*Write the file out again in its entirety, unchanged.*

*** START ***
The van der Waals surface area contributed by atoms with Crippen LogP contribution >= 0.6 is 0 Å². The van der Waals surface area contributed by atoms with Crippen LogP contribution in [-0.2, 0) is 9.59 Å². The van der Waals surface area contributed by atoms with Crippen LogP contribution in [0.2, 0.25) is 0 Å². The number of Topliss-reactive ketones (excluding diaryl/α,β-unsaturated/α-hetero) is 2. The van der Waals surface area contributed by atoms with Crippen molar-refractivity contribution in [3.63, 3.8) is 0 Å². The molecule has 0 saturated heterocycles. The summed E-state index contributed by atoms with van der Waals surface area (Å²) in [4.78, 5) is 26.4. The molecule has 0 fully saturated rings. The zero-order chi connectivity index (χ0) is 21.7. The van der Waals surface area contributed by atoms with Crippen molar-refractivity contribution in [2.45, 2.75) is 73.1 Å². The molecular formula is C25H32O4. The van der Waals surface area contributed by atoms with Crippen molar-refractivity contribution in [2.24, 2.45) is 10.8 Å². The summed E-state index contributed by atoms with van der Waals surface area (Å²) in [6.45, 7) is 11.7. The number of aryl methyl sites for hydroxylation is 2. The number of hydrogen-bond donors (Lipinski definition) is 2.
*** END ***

The van der Waals surface area contributed by atoms with Crippen LogP contribution >= 0.6 is 0 Å². The van der Waals surface area contributed by atoms with Crippen LogP contribution in [-0.2, 0) is 9.59 Å². The van der Waals surface area contributed by atoms with Crippen LogP contribution in [0.2, 0.25) is 0 Å². The number of Topliss-reactive ketones (excluding diaryl/α,β-unsaturated/α-hetero) is 2. The van der Waals surface area contributed by atoms with Crippen molar-refractivity contribution in [3.63, 3.8) is 0 Å². The molecule has 0 saturated heterocycles. The summed E-state index contributed by atoms with van der Waals surface area (Å²) in [4.78, 5) is 26.4. The molecule has 0 fully saturated rings. The zero-order chi connectivity index (χ0) is 21.7. The van der Waals surface area contributed by atoms with Crippen molar-refractivity contribution in [2.45, 2.75) is 73.1 Å². The molecular formula is C25H32O4. The van der Waals surface area contributed by atoms with Crippen molar-refractivity contribution in [2.24, 2.45) is 10.8 Å². The summed E-state index contributed by atoms with van der Waals surface area (Å²) in [6.45, 7) is 11.7. The number of aryl methyl sites for hydroxylation is 2. The number of hydrogen-bond donors (Lipinski definition) is 2.